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ARCHIVED - CEPA Annual Report for Period April 1999 to March 2000

Part VI: Ocean Dumping

Ocean Disposal (CEPA Sections 66-86)

Environment Canada regulates the disposal of substances at sea and meets the international obligations under the London Convention 1972 by means of the Ocean Dumping Regulations and a system of permits under Part VI.

Canada is committed to strong and effective controls on disposal at sea. Disposal at sea is permitted only for non-hazardous substances and where it is the environmentally preferable and practical alternative. Permits are not granted if practical opportunities are available to recycle, reuse or treat the waste. Environment Canada considers a number of factors before granting a permit, including:

  • waste audits,
  • alternatives to ocean disposal,
  • potential environmental impacts, and
  • conflicts with other legitimate uses of the sea.
Quantities Permitted and Permits Issued Nationally, 1999–2000
MaterialQuantity (tonnes)Permits IssuedPercent of QuantityPercent of Permits
Dredged Material643 5003385 %41 %
Geologic Material50 00017 %1 %
Fish Waste58 375458 %55 %
Organic Material20011 %1 %
Bulky Wastes41121 %2 %
Total752 48682100 %100 %

 

Quantities Permitted and Permits Issued Regionally, 1999-2000
MaterialAtlanticQuebecPacificNorthern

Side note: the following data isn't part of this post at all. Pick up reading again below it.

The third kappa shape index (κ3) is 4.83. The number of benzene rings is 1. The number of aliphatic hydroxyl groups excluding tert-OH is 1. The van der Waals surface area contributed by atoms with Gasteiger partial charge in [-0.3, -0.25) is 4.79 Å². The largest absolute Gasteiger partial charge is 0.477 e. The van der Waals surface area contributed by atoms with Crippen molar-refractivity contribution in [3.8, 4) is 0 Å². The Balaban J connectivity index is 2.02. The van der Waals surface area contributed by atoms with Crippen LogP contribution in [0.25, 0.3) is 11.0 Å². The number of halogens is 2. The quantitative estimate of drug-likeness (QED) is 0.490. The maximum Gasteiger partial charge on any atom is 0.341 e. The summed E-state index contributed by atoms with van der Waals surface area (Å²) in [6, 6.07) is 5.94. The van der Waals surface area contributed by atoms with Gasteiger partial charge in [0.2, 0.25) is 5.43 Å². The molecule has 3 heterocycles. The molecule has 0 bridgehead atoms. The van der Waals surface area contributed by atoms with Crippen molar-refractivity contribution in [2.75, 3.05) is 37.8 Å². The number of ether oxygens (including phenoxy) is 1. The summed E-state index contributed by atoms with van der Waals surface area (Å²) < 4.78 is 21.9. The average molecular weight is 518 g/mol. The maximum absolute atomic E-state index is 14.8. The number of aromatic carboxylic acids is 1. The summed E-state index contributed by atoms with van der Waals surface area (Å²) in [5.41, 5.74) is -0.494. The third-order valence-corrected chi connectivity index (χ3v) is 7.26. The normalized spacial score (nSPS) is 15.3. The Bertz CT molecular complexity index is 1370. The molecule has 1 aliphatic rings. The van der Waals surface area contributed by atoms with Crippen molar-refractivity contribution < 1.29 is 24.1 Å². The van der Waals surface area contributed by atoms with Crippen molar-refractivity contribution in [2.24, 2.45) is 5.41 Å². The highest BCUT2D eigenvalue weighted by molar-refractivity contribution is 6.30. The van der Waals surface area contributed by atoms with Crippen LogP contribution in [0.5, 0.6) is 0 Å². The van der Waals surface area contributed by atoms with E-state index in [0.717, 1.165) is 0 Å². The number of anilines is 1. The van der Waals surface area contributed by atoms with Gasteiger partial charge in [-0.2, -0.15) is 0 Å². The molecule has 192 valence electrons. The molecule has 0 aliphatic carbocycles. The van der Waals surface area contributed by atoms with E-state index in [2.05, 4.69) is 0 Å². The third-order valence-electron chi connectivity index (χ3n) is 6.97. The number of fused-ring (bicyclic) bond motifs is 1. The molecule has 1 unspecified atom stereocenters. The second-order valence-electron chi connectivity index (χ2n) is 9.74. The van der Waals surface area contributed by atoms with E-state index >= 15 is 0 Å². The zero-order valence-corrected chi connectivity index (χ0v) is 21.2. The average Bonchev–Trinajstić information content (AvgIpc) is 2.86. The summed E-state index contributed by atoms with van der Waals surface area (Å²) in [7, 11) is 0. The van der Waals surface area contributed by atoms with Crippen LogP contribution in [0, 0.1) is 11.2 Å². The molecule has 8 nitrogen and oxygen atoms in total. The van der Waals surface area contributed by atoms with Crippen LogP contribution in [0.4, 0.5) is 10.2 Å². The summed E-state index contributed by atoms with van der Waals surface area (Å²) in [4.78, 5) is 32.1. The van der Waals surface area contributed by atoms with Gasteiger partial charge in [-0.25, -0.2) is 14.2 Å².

Quantity
(tonnes)
Permits
Issued
Quantity
(tonnes)
Permits
Issued
Quantity
(tonnes)
Permits
Issued
Quantity
(tonnes)
Permits
Issued
Dredged Material352 3001250 7009240 5001200
Geologic Material50 0001000000
Fish Waste55 825412 55040000
Organic Material0000002001
Bulky Wastes4112000000
Total458 5365653 25013240 500122001

Inert materials or uncontaminated materials of natural origin are considered suitable for ocean disposal. The majority of the material disposed at sea is dredged material that must be moved to keep shipping channels and harbours clear for navigation and commerce. Fish waste that cannot be recycled as fertilizer, animal feed or other products may be permitted for disposal at sea. Other wastes that may be considered suitable for ocean disposal include bulky wastes, such as concrete rubble, and decommisioned vessels.

During the 1999-2000 period, Environment Canada issued 83 permits for the disposal of an estimated 750 000 tonnes of material. This is the amount approved for disposal as opposed to the actual amount disposed of at sea, which may be less.

The total number of permits issued in 1999-2000 decreased by 20% from the year before, while the total quantity of material approved for disposal dropped by 92%. In March 1999, a new permit fee of $470 per 1000 cubic metres came into effect for dredged material and inert geologic material of natural origin, which resulted in the dramatic declines from previous amounts.

1999 Disposal at Sea Sites - Atlantic Region

1999 Disposal at Sea Sites - Pacific Region

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